LITTLE ROCK, AR. (June 2, 2010) – The National Institutes of Health (NIH) has awarded investigators at the Arkansas Children’s Hospital Research Institute (ACHRI) a 5-year, $2.2 million grant to explore whether school-based telemedicine sessions with doctors can help students in rural areas control their asthma. As the most common chronic childhood disease, asthma disproportionally affects minority and low-income children and can be especially burdensome for those who live far away from asthma specialists.
The Reducing Asthma Disparities in Arkansas (RADAR) research team, led by ACHRI investigator Tamara Perry, MD, will examine 12 school districts in rural east Arkansas counties, placing video-conferencing systems in six so that recruited students with asthma can have regular education appointments with specialists in Little Rock. The remaining schools will act as control sites. Researchers believe that the students who participate in the school-based asthma education and monitoring will gain better control over their disease, with fewer episodes of acute breathing problems.
“Children with asthma often live with frequent symptoms, so it becomes the norm for them,” said Perry, the study’s lead investigator and an assistant professor of Pediatrics at the University of Arkansas for Medical Sciences (UAMS) College of Medicine. “They don’t understand that they shouldn’t constantly struggle to breathe. We’ll teach them that their asthma can and should be under control.”
The RADAR study will include three years of school-based intervention, with each site hosting the video-conferencing sessions for a year. The project will begin in the schools in the fall of 2011.
Students ages 7 to 14 will learn how to recognize initial symptoms of an asthma attack, why it’s important to take their medications as prescribed and ways to reduce their risk of complications. They’ll sit for the video-conferencing education during non-instruction periods such as study hall or recess. During the sessions, they’ll be able to speak directly with ACHRI asthma specialists so they can have questions answered and so the physicians can track their progress.
Parents also will be heavily involved in the project, attending courses to learn similar concepts, as well as effective methods for discussing their children’s asthma with doctors. Schools that participate will receive state-of-the-art video-conferencing technology for the year they are involved, and the RADAR team will provide training for the districts’ IT professionals and school nurses, as well.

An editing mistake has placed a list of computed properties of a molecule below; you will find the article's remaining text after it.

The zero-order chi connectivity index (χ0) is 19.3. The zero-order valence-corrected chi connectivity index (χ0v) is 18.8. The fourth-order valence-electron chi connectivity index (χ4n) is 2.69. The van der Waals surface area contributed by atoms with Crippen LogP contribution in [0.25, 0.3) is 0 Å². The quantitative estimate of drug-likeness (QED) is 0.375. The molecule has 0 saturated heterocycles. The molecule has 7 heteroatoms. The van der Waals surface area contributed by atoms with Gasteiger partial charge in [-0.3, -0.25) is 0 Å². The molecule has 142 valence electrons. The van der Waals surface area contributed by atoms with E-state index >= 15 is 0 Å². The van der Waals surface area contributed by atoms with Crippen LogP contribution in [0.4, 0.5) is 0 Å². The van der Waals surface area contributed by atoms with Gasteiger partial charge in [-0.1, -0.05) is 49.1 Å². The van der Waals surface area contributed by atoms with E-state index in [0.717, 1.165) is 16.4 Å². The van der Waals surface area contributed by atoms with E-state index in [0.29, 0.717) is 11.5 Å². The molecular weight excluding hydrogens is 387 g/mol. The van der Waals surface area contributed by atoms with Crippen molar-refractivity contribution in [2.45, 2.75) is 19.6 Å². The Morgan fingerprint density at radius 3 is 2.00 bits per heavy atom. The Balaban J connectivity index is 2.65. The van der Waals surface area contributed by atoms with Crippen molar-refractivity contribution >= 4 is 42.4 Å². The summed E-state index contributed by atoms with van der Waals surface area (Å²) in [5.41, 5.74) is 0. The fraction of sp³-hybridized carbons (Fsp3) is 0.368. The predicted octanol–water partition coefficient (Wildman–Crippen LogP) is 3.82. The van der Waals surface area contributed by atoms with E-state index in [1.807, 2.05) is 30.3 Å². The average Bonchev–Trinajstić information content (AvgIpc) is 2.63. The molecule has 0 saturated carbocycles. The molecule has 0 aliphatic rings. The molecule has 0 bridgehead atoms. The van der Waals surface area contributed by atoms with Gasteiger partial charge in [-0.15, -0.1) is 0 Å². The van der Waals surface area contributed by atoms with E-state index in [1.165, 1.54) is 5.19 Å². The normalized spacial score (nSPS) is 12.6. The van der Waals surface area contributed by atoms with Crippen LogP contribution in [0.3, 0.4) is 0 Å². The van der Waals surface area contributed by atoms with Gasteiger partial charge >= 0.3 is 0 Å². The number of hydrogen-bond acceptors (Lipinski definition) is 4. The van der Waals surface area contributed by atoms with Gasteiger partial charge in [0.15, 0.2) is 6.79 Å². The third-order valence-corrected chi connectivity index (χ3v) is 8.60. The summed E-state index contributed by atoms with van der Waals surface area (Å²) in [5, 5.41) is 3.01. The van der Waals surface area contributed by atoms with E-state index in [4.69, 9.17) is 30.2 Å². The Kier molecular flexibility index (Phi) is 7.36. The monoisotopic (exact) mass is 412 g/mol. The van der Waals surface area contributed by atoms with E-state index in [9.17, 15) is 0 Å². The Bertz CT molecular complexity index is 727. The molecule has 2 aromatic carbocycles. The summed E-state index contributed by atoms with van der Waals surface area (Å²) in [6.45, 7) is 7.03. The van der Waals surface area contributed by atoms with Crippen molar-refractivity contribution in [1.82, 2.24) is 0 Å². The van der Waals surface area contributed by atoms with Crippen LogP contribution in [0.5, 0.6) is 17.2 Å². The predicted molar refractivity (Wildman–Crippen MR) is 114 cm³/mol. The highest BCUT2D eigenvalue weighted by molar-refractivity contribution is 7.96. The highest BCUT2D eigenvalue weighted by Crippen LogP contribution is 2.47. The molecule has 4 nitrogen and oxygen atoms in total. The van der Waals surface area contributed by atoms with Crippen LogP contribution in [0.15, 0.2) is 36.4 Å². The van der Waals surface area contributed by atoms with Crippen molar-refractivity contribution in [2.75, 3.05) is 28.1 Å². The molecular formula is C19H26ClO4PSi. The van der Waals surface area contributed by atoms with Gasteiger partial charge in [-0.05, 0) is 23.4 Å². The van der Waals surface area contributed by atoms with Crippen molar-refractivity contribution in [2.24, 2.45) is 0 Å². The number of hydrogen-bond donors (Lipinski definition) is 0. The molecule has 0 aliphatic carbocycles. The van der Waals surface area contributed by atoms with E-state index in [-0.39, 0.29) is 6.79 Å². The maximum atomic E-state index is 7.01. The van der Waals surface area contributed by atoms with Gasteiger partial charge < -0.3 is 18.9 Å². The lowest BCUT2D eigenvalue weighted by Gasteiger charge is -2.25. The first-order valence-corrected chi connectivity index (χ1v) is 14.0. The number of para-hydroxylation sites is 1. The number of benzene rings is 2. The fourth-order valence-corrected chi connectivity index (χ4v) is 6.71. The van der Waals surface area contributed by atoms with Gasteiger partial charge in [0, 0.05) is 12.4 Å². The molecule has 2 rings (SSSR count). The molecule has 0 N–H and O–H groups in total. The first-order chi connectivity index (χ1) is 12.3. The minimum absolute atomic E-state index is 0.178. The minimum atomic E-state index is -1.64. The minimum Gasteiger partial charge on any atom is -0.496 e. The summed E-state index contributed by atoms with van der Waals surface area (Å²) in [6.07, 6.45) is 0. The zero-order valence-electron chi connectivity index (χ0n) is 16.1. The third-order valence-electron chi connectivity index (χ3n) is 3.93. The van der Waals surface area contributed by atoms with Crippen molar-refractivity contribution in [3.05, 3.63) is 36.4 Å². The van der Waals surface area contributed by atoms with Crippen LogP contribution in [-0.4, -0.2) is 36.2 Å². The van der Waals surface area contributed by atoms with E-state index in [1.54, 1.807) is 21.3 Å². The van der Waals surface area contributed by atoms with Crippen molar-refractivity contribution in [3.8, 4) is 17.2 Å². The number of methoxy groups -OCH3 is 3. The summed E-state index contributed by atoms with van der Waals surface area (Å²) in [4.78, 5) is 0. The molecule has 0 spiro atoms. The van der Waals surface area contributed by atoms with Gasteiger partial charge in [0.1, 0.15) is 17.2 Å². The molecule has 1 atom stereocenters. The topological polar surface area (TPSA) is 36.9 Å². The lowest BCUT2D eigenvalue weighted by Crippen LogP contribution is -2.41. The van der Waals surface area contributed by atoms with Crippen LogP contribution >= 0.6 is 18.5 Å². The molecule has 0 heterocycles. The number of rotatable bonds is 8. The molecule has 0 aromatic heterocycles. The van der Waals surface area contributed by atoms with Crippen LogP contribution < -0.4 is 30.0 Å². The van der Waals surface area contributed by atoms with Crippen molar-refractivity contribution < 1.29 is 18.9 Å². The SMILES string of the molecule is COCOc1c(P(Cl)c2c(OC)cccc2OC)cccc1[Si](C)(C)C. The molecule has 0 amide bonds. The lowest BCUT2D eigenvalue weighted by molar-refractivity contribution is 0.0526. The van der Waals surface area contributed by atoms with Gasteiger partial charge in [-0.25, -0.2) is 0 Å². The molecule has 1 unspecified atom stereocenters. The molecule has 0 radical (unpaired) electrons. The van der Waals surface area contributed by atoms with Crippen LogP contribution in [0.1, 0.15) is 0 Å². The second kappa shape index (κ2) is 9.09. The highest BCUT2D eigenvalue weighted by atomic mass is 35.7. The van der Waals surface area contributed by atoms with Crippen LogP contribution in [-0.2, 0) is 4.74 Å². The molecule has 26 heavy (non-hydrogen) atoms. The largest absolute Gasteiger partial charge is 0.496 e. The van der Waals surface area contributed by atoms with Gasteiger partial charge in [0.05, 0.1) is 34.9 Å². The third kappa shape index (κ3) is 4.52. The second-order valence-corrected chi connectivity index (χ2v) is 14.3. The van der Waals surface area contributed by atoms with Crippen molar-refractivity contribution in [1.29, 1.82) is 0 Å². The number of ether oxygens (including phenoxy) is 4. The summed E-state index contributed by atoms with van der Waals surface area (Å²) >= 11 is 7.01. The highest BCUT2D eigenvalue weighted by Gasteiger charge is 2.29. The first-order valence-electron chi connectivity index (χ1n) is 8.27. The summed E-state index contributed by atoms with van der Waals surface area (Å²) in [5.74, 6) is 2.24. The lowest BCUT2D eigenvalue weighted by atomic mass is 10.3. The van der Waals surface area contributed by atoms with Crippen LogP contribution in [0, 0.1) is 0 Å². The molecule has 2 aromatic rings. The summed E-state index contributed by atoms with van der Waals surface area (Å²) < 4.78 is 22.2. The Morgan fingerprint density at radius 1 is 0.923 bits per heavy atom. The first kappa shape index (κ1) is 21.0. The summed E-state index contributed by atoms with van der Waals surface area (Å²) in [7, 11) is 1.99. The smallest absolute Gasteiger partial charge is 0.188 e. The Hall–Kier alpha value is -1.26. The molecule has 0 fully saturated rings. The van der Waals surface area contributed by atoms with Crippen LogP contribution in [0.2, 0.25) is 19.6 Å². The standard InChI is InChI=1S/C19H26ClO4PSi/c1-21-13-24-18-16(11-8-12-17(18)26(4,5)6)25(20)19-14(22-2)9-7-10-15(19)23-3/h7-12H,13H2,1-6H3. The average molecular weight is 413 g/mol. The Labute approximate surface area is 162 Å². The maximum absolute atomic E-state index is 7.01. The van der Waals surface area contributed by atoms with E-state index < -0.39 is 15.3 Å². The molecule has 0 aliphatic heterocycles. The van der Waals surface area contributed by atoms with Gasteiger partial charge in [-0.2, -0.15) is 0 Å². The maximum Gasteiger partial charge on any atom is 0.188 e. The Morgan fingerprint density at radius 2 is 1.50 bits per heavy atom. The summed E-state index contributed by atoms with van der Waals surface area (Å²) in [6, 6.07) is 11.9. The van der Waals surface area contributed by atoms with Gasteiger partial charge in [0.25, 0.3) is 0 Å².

Investigators will work cooperatively with the students’ primary care providers, with ACHRI asthma specialists giving them updates on the level of patients’ asthma control and disease management recommendations based on published national asthma guidelines.
Dr. Perry and her team hope that the study will reduce the disparities faced by rural children at high risk for asthma. If it is successful, the RADAR project could become a model for future chronic care telemedicine initiatives in remote communities across the nation.
“We know that being far away from sub-specialty services can be detrimental for children with chronic health problems,” Perry said. “It’s up to us to find innovative ways to provide the care they desperately need.”
Preliminary studies to support the project were funded in part by the Arkansas Biosciences Institute and the UAMS Arkansas Center for Health Disparities. The UAMS Center for Distance Health also provides support through training, technological resources and telemedicine session coordination.
Arkansas Children’s Hospital is the only pediatric medical center in Arkansas and one of the largest in the United States serving children from birth to age 21. The campus spans 28 city blocks and houses 316 beds, a staff of approximately 500 physicians, 80 residents in pediatrics and pediatric specialties and more than 4,000 employees. The private, nonprofit healthcare facility boasts an internationally renowned reputation for medical breakthroughs and intensive treatments, unique surgical procedures and forward-thinking medical research - all dedicated to fulfilling our mission of enhancing, sustaining and restoring children's health and development. ACH recently ranked No. 85 on FORTUNE 100 Best Companies to Work For®. For more information, visit
ACHRI provides a research environment on the ACH campus to meet the needs of the UAMS faculty. Research scientists at ACHRI conduct clinical, basic science, and health services research for the purpose of treating illnesses, preventing disease and improving the health of children everywhere.
UAMS is the state’s only comprehensive academic health center, with colleges of Medicine, Nursing, Pharmacy, Health Related Professions and Public Health; a graduate school; a 540,000-square-foot hospital; six institutes; and a statewide network of regional centers. UAMS has 2,775 students and 748 medical residents. Its institutes are the Winthrop P. Rockefeller Cancer Institute, the Jackson T. Stephens Spine & Neurosciences Institute, the Myeloma Institute for Research and Therapy, the Harvey & Bernice Jones Eye Institute, the Psychiatric Research Institute and the Donald W. Reynolds Institute on Aging. It is the state’s largest public employer with more than 10,000 employees, including nearly 1,150 physicians who provide medical care to patients at UAMS, Arkansas Children’s Hospital, the VA Medical Center and UAMS’ Area Health Education Centers throughout the state. Visit